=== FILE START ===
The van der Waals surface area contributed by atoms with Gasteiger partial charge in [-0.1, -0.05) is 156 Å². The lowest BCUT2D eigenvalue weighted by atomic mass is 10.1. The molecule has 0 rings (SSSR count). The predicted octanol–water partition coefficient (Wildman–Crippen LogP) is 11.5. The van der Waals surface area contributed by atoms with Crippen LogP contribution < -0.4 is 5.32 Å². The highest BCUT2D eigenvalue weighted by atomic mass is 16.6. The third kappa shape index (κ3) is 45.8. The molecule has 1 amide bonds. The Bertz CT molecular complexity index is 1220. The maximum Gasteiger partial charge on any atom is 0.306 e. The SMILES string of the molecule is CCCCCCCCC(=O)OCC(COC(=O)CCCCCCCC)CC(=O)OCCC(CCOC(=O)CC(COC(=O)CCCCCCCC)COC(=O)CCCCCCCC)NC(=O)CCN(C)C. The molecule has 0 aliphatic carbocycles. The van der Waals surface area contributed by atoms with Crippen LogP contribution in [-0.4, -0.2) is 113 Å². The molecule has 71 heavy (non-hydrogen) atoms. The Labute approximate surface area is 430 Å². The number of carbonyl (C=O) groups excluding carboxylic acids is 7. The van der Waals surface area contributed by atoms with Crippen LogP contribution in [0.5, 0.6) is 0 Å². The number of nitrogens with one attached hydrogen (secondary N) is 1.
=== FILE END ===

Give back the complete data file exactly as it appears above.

The van der Waals surface area contributed by atoms with Gasteiger partial charge in [-0.1, -0.05) is 156 Å². The lowest BCUT2D eigenvalue weighted by atomic mass is 10.1. The molecule has 0 rings (SSSR count). The predicted octanol–water partition coefficient (Wildman–Crippen LogP) is 11.5. The van der Waals surface area contributed by atoms with Crippen LogP contribution < -0.4 is 5.32 Å². The highest BCUT2D eigenvalue weighted by atomic mass is 16.6. The third kappa shape index (κ3) is 45.8. The molecule has 1 amide bonds. The Bertz CT molecular complexity index is 1220. The maximum Gasteiger partial charge on any atom is 0.306 e. The SMILES string of the molecule is CCCCCCCCC(=O)OCC(COC(=O)CCCCCCCC)CC(=O)OCCC(CCOC(=O)CC(COC(=O)CCCCCCCC)COC(=O)CCCCCCCC)NC(=O)CCN(C)C. The molecule has 0 aliphatic carbocycles. The van der Waals surface area contributed by atoms with Crippen LogP contribution in [-0.4, -0.2) is 113 Å². The molecule has 71 heavy (non-hydrogen) atoms. The Labute approximate surface area is 430 Å². The number of carbonyl (C=O) groups excluding carboxylic acids is 7. The van der Waals surface area contributed by atoms with Crippen LogP contribution in [0.5, 0.6) is 0 Å². The number of nitrogens with one attached hydrogen (secondary N) is 1.